An oft-voiced suspicion about Olympic athletes and doping is, "They all do it." But rarely does a country gratify the skeptics with objective evidence.
A shout out, then, to the not-Russian Olympic team, which has returned a positive drug test courtesy of Alexander Krushelnytsky, a bronze medalist in, of all things, the sport of mixed curling.
When doping scandals engulf curling, a pursuit where the absence of peak physical fitness presents no barrier to viable medal hopes, it suggests Russia's state-sponsored program is still kicking and does not, in fact, know any bounds. They really are willing to cheat at anything.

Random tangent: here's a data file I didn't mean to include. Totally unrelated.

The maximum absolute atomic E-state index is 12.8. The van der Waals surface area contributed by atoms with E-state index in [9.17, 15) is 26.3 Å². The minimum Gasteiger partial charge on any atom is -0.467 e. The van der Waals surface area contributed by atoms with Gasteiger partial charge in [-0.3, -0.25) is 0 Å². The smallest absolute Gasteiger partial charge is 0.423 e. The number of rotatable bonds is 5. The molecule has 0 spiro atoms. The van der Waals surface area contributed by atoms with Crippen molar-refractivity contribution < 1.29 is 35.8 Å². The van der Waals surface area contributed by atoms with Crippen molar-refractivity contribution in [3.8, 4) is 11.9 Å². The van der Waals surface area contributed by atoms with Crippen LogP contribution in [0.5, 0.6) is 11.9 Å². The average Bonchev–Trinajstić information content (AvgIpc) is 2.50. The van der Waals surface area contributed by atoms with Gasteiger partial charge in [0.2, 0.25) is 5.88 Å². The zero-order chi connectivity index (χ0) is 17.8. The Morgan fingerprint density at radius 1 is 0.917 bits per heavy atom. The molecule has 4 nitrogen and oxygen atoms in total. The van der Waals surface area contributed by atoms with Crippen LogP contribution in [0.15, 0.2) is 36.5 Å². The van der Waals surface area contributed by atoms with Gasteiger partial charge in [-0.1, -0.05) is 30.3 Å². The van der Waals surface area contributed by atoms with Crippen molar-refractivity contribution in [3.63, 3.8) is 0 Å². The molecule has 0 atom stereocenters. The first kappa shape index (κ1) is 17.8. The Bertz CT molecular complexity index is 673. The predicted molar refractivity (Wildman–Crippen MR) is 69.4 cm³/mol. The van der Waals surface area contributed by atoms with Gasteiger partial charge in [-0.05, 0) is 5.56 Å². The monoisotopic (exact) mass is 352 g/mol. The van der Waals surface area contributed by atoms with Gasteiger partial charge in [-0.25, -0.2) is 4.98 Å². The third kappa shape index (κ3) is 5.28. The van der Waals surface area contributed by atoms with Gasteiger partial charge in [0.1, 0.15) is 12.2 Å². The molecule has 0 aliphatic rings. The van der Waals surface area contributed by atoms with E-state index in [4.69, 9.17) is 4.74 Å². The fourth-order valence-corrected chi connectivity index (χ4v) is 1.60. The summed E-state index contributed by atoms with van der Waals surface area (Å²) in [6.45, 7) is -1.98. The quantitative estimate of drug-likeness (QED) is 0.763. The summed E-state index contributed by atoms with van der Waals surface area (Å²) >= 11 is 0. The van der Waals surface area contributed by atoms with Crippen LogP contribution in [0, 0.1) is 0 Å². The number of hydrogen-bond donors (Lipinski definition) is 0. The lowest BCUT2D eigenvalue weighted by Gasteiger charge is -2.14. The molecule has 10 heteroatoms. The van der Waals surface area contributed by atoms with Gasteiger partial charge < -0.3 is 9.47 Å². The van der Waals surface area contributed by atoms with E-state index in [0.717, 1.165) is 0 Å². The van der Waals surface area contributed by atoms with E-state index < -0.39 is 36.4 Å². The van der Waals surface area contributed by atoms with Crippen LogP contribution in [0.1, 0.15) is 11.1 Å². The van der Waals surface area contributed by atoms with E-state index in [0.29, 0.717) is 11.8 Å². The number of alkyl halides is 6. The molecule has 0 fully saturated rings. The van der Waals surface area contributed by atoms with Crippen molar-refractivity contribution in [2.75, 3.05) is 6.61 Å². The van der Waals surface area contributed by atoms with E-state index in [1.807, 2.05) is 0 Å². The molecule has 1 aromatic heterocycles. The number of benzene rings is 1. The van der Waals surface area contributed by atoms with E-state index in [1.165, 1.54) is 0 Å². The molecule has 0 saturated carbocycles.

None of which is to say they are the only ones (they're not), or that curling isn't a sport (it emphatically is).
Besides, Mr. Krushelnytsky's positive result for meldonium, a banned heart medication that inhibits stress and has tripped up so many Russian athletes at international competitions as to become cliché, isn't really a story about curling. It is about the International Olympic Committee's willful blindness in dealing with Russia's misbehaviour.
When the IOC allowed nearly 200 allegedly "clean" athletes, including Mr. Krushelnytsky, to compete in South Korea under the fig-leaf designation Olympic Athletes from Russia, it ran the risk of suffering international embarrassment and ridicule.
It has now officially earned both.